New Belgium Brewing Co., which the Brewers Association ranks as the nation’s fourth-largest craft brewery by sales volume, turns 25 this spring. Jeff Lebesch and Kim Jordan, then husband and wife, started the operation from their basement in Fort Collins, Colorado, about an hour’s drive north of Denver.

Lebesch was an electrical engineer who was able to cut the brewery’s startup costs to about $60,000 by rejiggering used dairy equipment. An avid homebrewer who discovered beer’s kaleidoscopic range of styles during bicycle trips through Belgium, Lebesch also served as New Belgium’s brewmaster for the first several years. Jordan, a social worker, handled just about everything else.

The couple released their first beers in June 1991. Those releases were an amber ale called Fat Tire (in homage to the Belgian bike trips) and a brown dubbel called Abbey Ale. Both were a stylistic break with the regnant craft beers in the U.S. then — or the most popular beers in general, dominated as the market was by watery pilsners such as Budweiser and Miller Lite.

New Belgium’s Fat Tire and Abbey Ale — the latter especially — were based on Belgian styles. Most craft beers were based on German and English styles such as pale ale, India pale ale, kolsch, weiss, and stout, with the odd American-born steam beer thrown in. There wasn’t even a category for New Belgium to enter its wares in at the 1992 Great American Beer Festival. In 1993, Abbey Ale won gold in the newly created “Mixed, Specialty” category.

For a startup brewery operating out of a residential basement to lead with Belgian styles was a risky move back then. Even imports from Belgium were rare in the U.S. marketplace in the early 1990s. But Lebesch and Jordan hung their commercial hat on Belgians, and the move paid off.

Within a year, they had a proper brewery going; by the end of 1992, they had quit their day jobs. Revenue began to climb, as did the number of sales accounts, and soon New Belgium expanded again, into its current Fort Collins brewery. Lebesch stepped back as brewmaster in 1996 — Peter Bouckaert, from Belgium, has been in the role since — and retired completely in 2001. Jordan moved from CEO to executive chairman of the brewery’s board in 2015.

Both also sold all their shares in the company, too, as did other partners. New Belgium is now wholly employee-owned. It produces 14 year-round releases and numerous seasonals and specials, including a line of sours.

Finally, New Belgium opened an East Coast operation in Asheville, North Carolina, earlier this spring. From basement to bi-regional in 25 years: not too shabby. Here are five beers to ease you into this groundbreaking brewery.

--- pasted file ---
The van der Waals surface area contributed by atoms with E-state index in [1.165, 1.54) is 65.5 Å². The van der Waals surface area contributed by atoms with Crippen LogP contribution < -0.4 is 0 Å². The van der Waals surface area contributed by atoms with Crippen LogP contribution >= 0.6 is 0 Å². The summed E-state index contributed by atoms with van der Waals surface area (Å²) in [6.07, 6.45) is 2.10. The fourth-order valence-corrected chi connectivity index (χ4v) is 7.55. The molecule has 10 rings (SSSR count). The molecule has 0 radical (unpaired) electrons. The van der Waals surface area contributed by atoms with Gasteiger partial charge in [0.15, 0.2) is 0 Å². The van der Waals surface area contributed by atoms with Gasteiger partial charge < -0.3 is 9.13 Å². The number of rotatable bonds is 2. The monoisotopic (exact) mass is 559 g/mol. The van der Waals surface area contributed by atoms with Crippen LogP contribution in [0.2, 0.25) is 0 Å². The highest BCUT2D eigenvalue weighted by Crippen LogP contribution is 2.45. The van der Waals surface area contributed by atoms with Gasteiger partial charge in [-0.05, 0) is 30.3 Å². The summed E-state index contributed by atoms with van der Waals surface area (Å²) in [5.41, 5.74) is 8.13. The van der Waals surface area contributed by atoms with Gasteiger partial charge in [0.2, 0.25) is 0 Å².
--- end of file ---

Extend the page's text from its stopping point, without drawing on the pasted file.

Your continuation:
Photo: New Belgium Brewing/Facebook

Fat Tire Amber Ale
5.2% alcohol by volume :: 22 international bittering units (out of 100)
This is a malty masterpiece, one of the best craft beers released in the past quarter-century. A toasty aroma gives way to that malty, slightly sweet taste. Only mildly bitter and not too filling, Fat Tire is also quite sessionable—a great, straight-ahead beer.

Abbey Ale
7% ABV :: 20 IBUs
New Belgium’s other initial offering is even sweeter and milder than Fat Tire. The Abbey Ale, in keeping with the Belgian dubbel style, is rich in texture and taste, with a velvetiness that gives way to a warm, spicy finish. New Belgium says it updated the recipe in 2015, but I don’t taste much difference.

Photo: New Belgium Brewing/Facebook

Ranger India Pale Ale
6.5% ABV :: 70 IBUs
New Belgium’s obligatory IPA offering is bitter, but not overly so. Instead, it’s slightly spicy, mostly with citrus flavors. Like with Fat Tire, it’s light in body with no loss in tastiness.

Rampant Imperial India Pale Ale
8.5% ABV :: 85 IBUs
A rambunctious double IPA with a strong floral aroma and a citrusy, almost lemony, taste, New Belgium’s Rampant IPA is also bracingly full-tasting, a spicy meal in a glass, and unapologetically powerful alcoholically.

Snapshot Wheat Beer
5% ABV :: 13 IBUs
True to the brewery’s genesis, New Belgium’s Snapshot falls on the Belgian wit side of the wheat beer spectrum. It’s finely made, all haziness and tartness, with a crisp, gently spicy finish. It’s light on the belly and the brain, too — a perfect pairing for these warmer days.

Tom Acitelli is the author of  The Audacity of Hops: The History of America’s Craft Beer Revolution. His latest, American Wine: A Coming-of-Age Story, was a finalist for the 2016 James Beard Award for best beverage book.